Today six people have been charged over the Hillsborough disaster. It’s taken nearly 30 years but finally there might be justice for the families who had to fight institutional prejudice as well as their immeasurable grief.
But the problem, and the advantage, with investigating crimes from decades ago is that behaviour, which at the time, to those charged, will have seemed acceptable to them, defending actions 30 years later to a society that’s changed will make their actions and choices even more reprehensible. We are all hostage to the societal attitudes of our times.
The Hillsborough disaster happened during a toxic environment fuelled by the football violence in the 1980s that saw British clubs banned from playing in Europe, and a media that fanned the fear of hooliganism and unruly behaviour among its readers.
We seem to have in-built thought processes that encourage us to see one act or one person and extrapolate from that that they stand for all people, so, one Muslim terrorist means all Muslims are terrorists, one greedy banker means anyone who works in the financial industry is corrupt, and all benefits claimants are fraudulent, and so it goes on. This toxic one-stands-for-all thinking came to a head in Hillsborough, when entrenched attitudes towards football fans meant that wrong decisions were made, which were later obfuscated to cover up what had happened. Fans were blamed for the disaster rather than bad decisions by the authorities. The legal proceedings to come will hold a mirror to our society and I doubt many of us will like the reflection.
The Sun newspaper was complicit with blaming the Liverpool fans with its notorious headline ‘The Truth’ suggesting that fans had urinated on dead policemen and stole from bodies. That the editor at the time, Kelvin McKenzie has gone on to have a long career in the media and journalism since then, despite many in Liverpool refusing to buy the paper in Liverpool in the years since, shows that prevailing attitudes take a long time to change. Because that’s the nature of institutionalised attitudes; it’s only often the passage of time that illuminates their wrongness.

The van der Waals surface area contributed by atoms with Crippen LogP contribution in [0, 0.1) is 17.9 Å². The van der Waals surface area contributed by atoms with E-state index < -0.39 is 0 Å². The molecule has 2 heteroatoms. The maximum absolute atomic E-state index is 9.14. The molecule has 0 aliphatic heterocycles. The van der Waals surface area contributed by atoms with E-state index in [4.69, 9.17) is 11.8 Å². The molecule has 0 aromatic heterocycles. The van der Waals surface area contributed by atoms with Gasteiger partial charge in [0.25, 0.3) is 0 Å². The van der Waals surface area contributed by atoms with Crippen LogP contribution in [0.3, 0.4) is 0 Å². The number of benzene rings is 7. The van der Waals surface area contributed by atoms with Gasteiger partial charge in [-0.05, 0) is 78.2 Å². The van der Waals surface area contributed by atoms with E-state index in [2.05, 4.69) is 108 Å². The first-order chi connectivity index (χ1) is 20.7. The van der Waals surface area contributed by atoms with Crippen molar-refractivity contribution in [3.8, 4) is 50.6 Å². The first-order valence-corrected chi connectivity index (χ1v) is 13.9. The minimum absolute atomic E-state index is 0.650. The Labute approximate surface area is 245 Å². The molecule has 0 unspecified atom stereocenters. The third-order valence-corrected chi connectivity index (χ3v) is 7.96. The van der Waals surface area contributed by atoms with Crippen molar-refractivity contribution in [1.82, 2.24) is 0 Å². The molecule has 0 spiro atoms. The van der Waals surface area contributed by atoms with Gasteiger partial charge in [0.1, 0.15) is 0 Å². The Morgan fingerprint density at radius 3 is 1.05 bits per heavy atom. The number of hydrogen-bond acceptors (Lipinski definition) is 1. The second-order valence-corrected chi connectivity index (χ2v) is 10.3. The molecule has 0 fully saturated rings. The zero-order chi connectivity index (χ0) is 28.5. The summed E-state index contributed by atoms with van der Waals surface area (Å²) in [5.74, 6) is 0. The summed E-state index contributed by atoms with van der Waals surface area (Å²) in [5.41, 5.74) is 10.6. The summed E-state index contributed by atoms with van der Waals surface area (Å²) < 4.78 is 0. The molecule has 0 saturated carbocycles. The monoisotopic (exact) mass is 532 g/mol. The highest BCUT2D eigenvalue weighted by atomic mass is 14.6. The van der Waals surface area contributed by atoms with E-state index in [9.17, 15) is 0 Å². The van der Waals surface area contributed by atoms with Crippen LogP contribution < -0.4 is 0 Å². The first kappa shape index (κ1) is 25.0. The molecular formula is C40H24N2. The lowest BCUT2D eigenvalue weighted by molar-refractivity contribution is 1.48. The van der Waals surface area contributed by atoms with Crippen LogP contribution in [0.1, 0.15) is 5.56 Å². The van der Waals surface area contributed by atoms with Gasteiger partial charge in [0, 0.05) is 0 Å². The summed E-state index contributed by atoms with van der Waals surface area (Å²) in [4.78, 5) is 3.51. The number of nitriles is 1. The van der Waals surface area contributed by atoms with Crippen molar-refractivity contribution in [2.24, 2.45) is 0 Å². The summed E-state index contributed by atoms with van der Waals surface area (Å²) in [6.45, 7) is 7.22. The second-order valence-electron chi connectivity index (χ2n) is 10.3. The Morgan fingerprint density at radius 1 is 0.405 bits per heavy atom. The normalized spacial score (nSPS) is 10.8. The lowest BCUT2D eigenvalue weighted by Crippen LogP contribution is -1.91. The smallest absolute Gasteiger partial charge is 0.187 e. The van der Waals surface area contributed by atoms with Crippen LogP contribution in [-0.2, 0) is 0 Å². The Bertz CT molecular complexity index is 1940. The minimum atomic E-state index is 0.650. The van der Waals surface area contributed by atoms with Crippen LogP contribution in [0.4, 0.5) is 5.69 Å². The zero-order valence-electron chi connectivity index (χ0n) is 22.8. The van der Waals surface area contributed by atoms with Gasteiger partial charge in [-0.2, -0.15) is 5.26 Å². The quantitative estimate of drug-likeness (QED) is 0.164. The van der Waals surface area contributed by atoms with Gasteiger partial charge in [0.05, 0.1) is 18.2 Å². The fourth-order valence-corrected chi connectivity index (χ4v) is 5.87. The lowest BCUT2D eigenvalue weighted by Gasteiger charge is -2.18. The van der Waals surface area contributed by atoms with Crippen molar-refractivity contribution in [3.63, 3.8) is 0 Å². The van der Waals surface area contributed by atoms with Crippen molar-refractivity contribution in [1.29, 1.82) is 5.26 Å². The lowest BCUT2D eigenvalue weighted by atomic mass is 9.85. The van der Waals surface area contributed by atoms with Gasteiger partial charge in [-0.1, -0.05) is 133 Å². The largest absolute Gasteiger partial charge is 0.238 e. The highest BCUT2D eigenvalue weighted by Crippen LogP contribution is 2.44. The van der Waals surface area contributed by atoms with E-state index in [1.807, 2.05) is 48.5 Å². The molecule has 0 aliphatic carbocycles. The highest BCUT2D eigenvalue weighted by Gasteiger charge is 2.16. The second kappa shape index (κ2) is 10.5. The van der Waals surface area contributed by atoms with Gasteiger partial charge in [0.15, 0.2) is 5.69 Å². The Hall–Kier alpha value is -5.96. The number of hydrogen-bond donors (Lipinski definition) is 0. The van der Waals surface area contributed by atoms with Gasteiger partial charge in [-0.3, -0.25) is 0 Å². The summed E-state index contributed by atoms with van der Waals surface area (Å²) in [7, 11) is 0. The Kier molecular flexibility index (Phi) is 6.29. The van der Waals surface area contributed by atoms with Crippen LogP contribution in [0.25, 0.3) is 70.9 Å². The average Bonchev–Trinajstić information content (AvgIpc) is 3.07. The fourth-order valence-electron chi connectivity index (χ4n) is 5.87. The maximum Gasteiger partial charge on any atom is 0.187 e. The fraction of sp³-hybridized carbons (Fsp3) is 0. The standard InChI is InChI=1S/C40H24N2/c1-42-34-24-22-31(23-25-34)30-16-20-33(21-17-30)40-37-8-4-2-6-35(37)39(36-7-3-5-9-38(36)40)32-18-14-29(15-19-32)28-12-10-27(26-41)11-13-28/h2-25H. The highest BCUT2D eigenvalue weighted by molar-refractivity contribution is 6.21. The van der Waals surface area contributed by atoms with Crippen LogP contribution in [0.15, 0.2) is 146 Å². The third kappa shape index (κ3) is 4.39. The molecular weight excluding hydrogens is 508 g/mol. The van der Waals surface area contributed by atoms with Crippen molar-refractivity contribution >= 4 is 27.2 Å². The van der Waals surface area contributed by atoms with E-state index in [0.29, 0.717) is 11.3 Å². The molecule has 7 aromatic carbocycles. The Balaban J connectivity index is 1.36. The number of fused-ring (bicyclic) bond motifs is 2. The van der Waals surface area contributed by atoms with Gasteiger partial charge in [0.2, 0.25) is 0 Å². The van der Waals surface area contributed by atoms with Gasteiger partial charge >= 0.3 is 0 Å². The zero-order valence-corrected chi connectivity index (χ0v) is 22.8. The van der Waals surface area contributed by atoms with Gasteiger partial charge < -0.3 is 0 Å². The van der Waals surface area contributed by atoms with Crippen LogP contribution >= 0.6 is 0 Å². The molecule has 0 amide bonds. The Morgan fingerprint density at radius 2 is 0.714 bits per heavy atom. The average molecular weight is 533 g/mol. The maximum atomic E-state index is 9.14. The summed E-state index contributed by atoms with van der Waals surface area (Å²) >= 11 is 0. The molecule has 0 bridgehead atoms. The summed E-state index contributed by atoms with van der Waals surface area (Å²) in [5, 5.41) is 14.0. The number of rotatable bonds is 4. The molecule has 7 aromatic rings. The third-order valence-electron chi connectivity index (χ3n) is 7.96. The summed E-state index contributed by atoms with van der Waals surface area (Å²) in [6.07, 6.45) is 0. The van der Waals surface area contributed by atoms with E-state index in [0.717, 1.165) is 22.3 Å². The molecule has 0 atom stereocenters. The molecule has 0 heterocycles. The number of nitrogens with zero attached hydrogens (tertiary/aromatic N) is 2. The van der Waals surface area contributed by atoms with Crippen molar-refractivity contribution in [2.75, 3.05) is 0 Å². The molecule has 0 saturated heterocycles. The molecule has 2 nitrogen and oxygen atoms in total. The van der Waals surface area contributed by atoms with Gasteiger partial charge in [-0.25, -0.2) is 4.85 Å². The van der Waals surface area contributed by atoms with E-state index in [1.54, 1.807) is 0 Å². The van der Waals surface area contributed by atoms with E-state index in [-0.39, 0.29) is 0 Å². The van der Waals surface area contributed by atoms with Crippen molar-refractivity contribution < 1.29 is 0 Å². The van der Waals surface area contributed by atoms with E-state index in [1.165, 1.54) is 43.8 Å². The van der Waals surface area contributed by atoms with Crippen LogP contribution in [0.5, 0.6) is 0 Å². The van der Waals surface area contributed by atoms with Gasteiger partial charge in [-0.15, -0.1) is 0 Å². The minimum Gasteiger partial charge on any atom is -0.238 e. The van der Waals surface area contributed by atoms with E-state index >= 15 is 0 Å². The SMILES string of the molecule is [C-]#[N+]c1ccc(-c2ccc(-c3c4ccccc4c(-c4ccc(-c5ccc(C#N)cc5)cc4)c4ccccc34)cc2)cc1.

We think to ourselves when we look at events like this that times and attitudes have changed and we congratulate ourselves that they have. However, in terms of the media I’m not so sure. The role of responsible press in a functioning democracy should be to inform, educate and raise awareness. We only have to look back to last summer’s febrile atmosphere surrounding the EU referendum and the whipping up of inaccuracies, misinformation and anti-immigration rhetoric to see how it reached its ugly conclusion in the murder of MP Jo Cox. Not to mention the downright lies and propaganda printed in the right-wing media before this month’s election.
Grenfell may go on to be our Hillsborough. Labour is being accused of politicising the deaths of the 79 and counting and today’s PMQs saw Theresa May and Jeremy Corbyn trading blows on whose watch the decisions about the cladding and the building’s repairs actually happened. But that is to miss the point. Just as the Hillsborough disaster was a symptom of prevailing attitudes that have only become obvious in the mainstream since the event, so Grenfell and the way it has been handled both before and after the devastating fire will come to reflect contemporary attitudes to immigrants and the poor. And once again the mainstream media should be held to account for the ‘benefit scrounger’ ‘terrorist sympathiser’ and profoundly anti-immigration cant that encourages and condones the creation of ‘other’ in the minds of readers. Once you create an image of ‘otherness’ it becomes easier to treat people as less than human.
I just hope that it won’t take 30 years for the Grenfell families to get justice.